Digital Access

Digital Access
Access saukvalley.com from all your digital devices and receive breaking news and updates from around the area.

Home Delivery

Home Delivery
Local news, prep sports, Chicago sports, local and regional entertainment, business, home and lifestyle, food, classified and more! News you use every day! Daily, Daily including the e-Edition or e-Edition only.

Text Alerts

Text Alerts
Choose your news! Select the text alerts you want to receive: breaking news, prep sports scores, school closings, weather, and more. Text alerts are a free service from SaukValley.com, but text rates may apply.

Email Newsletters

Email Newsletters
We'll deliver news & updates to your inbox. Sign up for free e-newsletters today.
State

​Bill would require faster reporting of opioid dispensing

Rep. Katie Stuart, D-Edwardsville, testifies Wednesday before the House Human Services Committee in Springfield for a bill that would tighten reporting requirements on pharmacies dispensing controlled substances such as opioids.
Rep. Katie Stuart, D-Edwardsville, testifies Wednesday before the House Human Services Committee in Springfield for a bill that would tighten reporting requirements on pharmacies dispensing controlled substances such as opioids.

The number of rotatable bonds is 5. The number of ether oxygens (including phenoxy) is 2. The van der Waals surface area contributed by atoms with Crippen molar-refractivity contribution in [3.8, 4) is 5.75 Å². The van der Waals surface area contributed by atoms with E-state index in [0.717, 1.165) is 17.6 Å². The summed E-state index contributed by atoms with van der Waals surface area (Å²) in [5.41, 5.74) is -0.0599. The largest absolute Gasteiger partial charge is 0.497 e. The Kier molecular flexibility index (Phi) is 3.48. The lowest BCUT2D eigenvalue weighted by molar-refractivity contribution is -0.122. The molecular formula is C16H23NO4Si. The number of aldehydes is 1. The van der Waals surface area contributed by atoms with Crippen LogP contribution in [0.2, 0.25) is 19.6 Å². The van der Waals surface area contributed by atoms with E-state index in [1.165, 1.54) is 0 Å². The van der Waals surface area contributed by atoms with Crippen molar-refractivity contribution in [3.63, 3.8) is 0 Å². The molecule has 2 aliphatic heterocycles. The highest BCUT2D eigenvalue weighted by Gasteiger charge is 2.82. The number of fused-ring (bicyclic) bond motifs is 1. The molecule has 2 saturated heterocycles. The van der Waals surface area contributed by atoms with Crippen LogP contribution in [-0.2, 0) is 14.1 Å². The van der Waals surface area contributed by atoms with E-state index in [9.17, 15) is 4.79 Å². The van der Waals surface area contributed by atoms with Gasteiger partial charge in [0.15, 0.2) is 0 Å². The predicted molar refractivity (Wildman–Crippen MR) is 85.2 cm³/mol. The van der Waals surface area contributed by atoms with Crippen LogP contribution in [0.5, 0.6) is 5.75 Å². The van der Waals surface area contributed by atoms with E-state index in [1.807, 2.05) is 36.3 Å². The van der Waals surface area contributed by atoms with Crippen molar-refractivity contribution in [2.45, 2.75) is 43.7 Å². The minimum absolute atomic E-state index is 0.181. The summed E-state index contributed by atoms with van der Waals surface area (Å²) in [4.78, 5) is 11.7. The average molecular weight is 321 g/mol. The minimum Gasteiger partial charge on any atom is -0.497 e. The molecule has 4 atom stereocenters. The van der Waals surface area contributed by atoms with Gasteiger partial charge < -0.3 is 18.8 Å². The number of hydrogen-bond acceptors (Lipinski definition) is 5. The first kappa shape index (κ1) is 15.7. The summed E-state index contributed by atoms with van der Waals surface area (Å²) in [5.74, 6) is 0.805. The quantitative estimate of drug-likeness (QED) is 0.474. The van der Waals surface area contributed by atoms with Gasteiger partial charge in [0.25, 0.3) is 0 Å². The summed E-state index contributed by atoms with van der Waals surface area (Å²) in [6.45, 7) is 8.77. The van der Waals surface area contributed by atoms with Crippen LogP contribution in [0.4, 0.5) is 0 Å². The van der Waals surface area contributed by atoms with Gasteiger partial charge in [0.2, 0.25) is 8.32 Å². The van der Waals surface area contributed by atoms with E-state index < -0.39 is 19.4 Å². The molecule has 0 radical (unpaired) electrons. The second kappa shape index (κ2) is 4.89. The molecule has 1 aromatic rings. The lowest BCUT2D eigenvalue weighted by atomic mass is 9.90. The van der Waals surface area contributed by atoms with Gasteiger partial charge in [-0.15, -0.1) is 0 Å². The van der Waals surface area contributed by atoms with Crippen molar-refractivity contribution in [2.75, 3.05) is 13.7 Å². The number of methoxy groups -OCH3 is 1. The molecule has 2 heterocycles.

SPRINGFIELD – Pharmacies in Illinois would have less time to report dispensing opioid medications and other controlled substances under a bill making its way through the General Assembly.

The House Human Services Committee on Wednesday advanced a bill that would require pharmacies to file those reports by the end of the business day on which controlled substances are dispensed. Current law gives them until the end of the following business day.

“It ensures that medical providers have a complete picture of what their patients are taking so that they’re not over-prescribing opioids to patients who misuse or, actually, frequently then sell the fraudulent medication,” Rep. Katie Stuart, D-Edwardsville, the bill’s sponsor, told the committee during testimony.

She said the bill is an attempt to prevent what she called “doctor shopping.” Under current law, she said, people trying to obtain illicit doses can visit multiple doctors over a 48-hour period and receive multiple prescriptions before any of those prescriptions are reported.

In an interview after the hearing, Stuart said the nation’s opioid epidemic has affected nearly every community, including her home community of Edwardsville.

Although the bill passed out of the committee unanimously, some members suggested it might need technical amendments to define what constitutes a business day, and how that would apply to pharmacies that are open 24 hours a day.

Loading more